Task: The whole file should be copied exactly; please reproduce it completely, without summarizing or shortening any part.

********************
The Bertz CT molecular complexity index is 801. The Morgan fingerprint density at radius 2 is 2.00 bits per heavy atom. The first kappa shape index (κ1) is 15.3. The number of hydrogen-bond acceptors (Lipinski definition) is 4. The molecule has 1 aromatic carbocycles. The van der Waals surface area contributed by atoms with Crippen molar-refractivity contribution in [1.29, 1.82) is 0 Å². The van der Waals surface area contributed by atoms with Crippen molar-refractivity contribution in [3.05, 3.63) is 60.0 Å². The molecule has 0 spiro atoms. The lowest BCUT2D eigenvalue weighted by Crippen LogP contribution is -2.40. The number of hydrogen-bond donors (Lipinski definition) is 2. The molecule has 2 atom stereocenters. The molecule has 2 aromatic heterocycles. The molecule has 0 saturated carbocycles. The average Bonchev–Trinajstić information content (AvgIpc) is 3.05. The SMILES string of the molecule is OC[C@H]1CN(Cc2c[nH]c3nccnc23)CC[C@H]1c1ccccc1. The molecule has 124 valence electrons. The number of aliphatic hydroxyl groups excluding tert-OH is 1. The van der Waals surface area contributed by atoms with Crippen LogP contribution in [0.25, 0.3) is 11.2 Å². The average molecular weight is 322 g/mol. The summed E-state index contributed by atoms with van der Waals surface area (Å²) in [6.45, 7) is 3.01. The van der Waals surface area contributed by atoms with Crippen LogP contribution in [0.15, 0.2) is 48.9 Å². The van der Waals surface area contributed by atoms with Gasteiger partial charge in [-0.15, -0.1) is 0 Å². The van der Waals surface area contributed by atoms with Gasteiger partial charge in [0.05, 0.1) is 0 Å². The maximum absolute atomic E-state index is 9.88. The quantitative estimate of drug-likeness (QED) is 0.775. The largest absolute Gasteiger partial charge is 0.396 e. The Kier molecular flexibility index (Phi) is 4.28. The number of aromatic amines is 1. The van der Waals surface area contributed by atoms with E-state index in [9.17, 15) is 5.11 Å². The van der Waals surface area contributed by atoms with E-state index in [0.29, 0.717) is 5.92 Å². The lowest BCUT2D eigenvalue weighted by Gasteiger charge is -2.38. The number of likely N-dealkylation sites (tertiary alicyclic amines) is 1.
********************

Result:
The Bertz CT molecular complexity index is 801. The Morgan fingerprint density at radius 2 is 2.00 bits per heavy atom. The first kappa shape index (κ1) is 15.3. The number of hydrogen-bond acceptors (Lipinski definition) is 4. The molecule has 1 aromatic carbocycles. The van der Waals surface area contributed by atoms with Crippen molar-refractivity contribution in [1.29, 1.82) is 0 Å². The van der Waals surface area contributed by atoms with Crippen molar-refractivity contribution in [3.05, 3.63) is 60.0 Å². The molecule has 0 spiro atoms. The lowest BCUT2D eigenvalue weighted by Crippen LogP contribution is -2.40. The number of hydrogen-bond donors (Lipinski definition) is 2. The molecule has 2 atom stereocenters. The molecule has 2 aromatic heterocycles. The molecule has 0 saturated carbocycles. The average Bonchev–Trinajstić information content (AvgIpc) is 3.05. The SMILES string of the molecule is OC[C@H]1CN(Cc2c[nH]c3nccnc23)CC[C@H]1c1ccccc1. The molecule has 124 valence electrons. The number of aliphatic hydroxyl groups excluding tert-OH is 1. The van der Waals surface area contributed by atoms with Crippen LogP contribution in [0.25, 0.3) is 11.2 Å². The average molecular weight is 322 g/mol. The summed E-state index contributed by atoms with van der Waals surface area (Å²) in [6.45, 7) is 3.01. The van der Waals surface area contributed by atoms with Crippen LogP contribution in [0.15, 0.2) is 48.9 Å². The van der Waals surface area contributed by atoms with Gasteiger partial charge in [-0.15, -0.1) is 0 Å². The van der Waals surface area contributed by atoms with Gasteiger partial charge in [0.05, 0.1) is 0 Å². The maximum absolute atomic E-state index is 9.88. The quantitative estimate of drug-likeness (QED) is 0.775. The largest absolute Gasteiger partial charge is 0.396 e. The Kier molecular flexibility index (Phi) is 4.28. The number of aromatic amines is 1. The van der Waals surface area contributed by atoms with E-state index in [9.17, 15) is 5.11 Å². The van der Waals surface area contributed by atoms with E-state index in [0.29, 0.717) is 5.92 Å². The lowest BCUT2D eigenvalue weighted by Gasteiger charge is -2.38. The number of likely N-dealkylation sites (tertiary alicyclic amines) is 1.